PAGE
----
In rural Tanzania, more than seven million citizens lack reliable access to clean water. At any given time, 46 percent of rural water points need repair. An all too easy way to rationalize government shortcomings would be to label officials as lazy or corrupt. However, this statement oversimplifies the issue at hand and fails to dive deeper into the underlying bureaucratic structures that hinder successful service delivery.
Tanzania is not a country one would ordinarily expect to find in the ranks of the water- stressed. It hosts, or shares, at least eleven freshwater lakes, and is home to countless rivers, including the Great Ruaha.
Tanzania is relatively blessed with its water resources.
Yet over the past 25 years, the country’s population has doubled to about 53 million and the size of its economy has more than tripled. As a result, Tanzania’s per capita amount of renewable freshwater has declined, from more than 3,000m3 to about 1,600m3 per person today—below the 1,700m3 level that is internationally considered to be the threshold for water stress.
3-1-0 Three minutes to complete the online loan application, one second for approval and with zero human touch for SME loans. This is the marketing slogan used by Ant Financial, one of China’s largest online lenders with more than 400 million active users.
Digital finance is a cost-effective route to financial inclusion for many unbanked and underserved consumers in emerging markets. But digital finance is also still developing and maturing, with many open questions on the impact it will have. One of the most important of these is whether digital finance will ultimately help consumers to make better financial decisions over time.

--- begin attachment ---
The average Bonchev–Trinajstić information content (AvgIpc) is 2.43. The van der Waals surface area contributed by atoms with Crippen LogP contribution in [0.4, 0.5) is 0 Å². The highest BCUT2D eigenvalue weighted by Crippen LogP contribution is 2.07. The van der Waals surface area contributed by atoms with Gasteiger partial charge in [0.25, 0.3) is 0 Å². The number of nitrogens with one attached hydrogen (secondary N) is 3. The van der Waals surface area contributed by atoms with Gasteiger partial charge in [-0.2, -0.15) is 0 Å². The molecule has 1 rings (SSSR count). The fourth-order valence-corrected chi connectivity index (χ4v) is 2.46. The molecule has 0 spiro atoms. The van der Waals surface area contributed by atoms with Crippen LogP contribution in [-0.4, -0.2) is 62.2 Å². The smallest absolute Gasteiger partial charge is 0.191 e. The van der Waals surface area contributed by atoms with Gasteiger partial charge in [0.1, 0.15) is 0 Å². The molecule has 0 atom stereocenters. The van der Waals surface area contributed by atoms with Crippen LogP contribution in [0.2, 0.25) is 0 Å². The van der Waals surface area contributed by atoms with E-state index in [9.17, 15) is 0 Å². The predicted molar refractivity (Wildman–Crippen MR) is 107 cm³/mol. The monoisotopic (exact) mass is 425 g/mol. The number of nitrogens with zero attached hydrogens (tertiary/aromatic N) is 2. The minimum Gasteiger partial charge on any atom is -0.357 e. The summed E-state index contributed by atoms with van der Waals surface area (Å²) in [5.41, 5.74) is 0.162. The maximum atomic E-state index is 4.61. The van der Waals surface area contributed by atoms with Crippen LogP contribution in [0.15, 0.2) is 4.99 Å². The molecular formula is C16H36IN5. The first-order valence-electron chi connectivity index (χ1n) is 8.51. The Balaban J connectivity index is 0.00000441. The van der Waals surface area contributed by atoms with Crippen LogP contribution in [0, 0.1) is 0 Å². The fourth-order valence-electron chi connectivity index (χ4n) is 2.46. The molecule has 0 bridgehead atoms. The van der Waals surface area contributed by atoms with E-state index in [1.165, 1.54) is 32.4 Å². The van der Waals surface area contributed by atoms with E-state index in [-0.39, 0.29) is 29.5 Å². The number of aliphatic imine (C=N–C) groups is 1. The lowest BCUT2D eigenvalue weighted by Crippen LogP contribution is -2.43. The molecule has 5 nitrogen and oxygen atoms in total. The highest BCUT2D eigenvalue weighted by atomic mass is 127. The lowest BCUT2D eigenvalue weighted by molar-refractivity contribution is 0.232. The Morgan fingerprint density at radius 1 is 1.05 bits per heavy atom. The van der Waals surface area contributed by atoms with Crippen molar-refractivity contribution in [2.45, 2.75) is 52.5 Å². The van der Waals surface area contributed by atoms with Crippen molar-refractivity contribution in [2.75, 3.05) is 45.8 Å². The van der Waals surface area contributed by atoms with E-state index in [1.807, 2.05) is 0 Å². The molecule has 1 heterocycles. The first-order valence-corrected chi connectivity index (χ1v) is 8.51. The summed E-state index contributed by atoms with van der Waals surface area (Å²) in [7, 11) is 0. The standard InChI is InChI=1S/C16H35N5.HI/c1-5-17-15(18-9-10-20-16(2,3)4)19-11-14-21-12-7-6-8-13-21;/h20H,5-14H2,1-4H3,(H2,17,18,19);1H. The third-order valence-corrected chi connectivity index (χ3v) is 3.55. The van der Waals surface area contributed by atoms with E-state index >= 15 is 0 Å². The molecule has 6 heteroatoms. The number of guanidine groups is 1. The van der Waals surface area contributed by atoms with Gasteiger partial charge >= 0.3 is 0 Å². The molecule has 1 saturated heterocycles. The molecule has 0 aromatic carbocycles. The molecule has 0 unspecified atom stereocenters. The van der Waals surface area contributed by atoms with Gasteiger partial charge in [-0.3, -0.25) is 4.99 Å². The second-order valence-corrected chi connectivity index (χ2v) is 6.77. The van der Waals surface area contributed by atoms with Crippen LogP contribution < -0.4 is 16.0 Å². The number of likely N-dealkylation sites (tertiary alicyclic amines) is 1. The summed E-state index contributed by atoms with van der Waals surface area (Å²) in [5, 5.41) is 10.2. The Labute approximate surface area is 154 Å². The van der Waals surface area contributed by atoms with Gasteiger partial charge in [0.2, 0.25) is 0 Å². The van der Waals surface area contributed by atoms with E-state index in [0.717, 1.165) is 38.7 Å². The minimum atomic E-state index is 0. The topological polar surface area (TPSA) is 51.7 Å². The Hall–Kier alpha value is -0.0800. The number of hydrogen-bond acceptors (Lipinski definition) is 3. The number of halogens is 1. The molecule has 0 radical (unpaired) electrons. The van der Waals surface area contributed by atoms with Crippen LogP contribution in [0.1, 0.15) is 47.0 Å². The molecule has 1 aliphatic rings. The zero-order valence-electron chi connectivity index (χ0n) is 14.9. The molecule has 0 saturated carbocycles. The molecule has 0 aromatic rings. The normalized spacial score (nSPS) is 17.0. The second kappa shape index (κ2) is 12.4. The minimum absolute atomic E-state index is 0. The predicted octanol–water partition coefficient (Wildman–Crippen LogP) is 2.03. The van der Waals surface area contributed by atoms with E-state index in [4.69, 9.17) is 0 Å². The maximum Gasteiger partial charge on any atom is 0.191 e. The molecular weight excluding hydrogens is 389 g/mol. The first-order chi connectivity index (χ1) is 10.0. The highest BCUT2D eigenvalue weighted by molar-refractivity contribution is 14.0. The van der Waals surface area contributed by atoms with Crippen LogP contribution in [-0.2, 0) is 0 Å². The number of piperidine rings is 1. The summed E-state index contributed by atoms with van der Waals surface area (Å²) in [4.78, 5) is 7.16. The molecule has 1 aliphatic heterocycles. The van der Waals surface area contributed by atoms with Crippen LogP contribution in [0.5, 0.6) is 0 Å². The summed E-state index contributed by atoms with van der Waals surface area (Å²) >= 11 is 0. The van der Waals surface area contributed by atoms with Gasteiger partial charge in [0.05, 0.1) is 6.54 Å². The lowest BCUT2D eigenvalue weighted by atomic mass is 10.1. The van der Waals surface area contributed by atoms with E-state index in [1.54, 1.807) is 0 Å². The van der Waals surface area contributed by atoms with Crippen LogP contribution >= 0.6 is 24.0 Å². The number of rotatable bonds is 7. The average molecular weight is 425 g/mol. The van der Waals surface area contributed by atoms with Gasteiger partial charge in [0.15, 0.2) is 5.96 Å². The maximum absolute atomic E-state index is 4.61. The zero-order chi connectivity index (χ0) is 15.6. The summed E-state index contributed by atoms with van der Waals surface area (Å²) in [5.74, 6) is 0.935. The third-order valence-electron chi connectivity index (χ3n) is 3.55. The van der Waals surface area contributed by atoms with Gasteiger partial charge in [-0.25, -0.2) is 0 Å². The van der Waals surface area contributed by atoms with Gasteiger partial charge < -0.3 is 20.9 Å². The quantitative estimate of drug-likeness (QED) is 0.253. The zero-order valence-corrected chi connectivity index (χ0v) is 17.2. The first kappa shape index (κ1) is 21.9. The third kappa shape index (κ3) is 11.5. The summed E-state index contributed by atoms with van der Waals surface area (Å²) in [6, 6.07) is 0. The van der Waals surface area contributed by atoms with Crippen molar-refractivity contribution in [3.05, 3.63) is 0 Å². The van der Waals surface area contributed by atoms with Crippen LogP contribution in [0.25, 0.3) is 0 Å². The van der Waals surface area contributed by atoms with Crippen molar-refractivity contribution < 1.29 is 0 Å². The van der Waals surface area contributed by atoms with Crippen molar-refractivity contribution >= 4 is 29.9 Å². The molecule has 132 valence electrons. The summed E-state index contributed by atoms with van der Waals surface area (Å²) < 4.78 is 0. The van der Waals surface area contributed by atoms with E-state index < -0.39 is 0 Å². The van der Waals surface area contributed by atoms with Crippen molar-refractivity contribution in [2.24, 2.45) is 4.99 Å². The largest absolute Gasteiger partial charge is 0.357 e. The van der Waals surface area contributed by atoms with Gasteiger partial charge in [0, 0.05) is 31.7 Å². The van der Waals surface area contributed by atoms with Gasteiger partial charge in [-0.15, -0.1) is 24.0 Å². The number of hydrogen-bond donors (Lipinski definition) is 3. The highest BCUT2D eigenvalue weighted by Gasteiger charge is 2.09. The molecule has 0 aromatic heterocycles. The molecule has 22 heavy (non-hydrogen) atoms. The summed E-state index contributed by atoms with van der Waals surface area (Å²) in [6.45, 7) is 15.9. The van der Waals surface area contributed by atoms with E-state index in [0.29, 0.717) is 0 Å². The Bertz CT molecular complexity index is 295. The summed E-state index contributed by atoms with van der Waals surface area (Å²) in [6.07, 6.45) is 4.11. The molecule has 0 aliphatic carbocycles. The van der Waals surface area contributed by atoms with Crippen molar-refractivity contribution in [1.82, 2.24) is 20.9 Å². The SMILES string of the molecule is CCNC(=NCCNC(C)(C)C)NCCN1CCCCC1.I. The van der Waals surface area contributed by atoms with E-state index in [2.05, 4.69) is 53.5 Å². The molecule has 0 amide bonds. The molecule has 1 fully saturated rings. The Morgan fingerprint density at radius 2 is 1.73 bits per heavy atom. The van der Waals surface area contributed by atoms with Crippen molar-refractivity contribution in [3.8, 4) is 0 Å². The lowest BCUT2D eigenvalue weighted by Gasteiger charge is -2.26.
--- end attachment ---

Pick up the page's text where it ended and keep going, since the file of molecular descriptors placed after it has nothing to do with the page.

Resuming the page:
October 31 is World Savings Day, a day which emphasizes the importance of savings to economic development, and provides a good occasion to look at how fintech may help solve the challenge of savings.
For a young person who has spent his or her whole life living in a village in rural Africa, moving out is often desirable in theory, but daunting in practice. From the life histories of migrants in Tanzania it becomes clear that a number of important resources are needed, which are typically scarce in supply, particularly within the village. These include, among others, cash to pay the bus fare and a familiar face at destination, professional skills to find meaningful employment, and the life skills to operate in the anonymous, cash-based urban environment. And just because of the particular challenge of getting these in the village, the first move becomes so special.
Developing countries like Tanzania are experiencing an unforeseen youth bulge—a high proportion of young people aged 15 to 24. Sadly, this growth is not matched by an equivalent rise in economic opportunities for the youth. Thus, most youth are either unemployed or engaged in activities with low productivity. There are solutions to this problem.
Meet Ibrahim, 27, a 2015 Agronomy graduate from Tanzania’s Sokoine University of Agriculture, one of the leading agricultural colleges in Sub-Saharan Africa. You would expect him to be dressed in blue overalls, working on one of the largest plantations near Arusha, in Basutu or Ngarenairobi, where they grow barley and wheat.
However, Ibrahim sits in a comfy chair at his office in Morogoro, supervising three ICT graduates employed by his company. Indeed, it is becoming normal to major in chemistry at university only to practice “algebra”—as they say—in real life.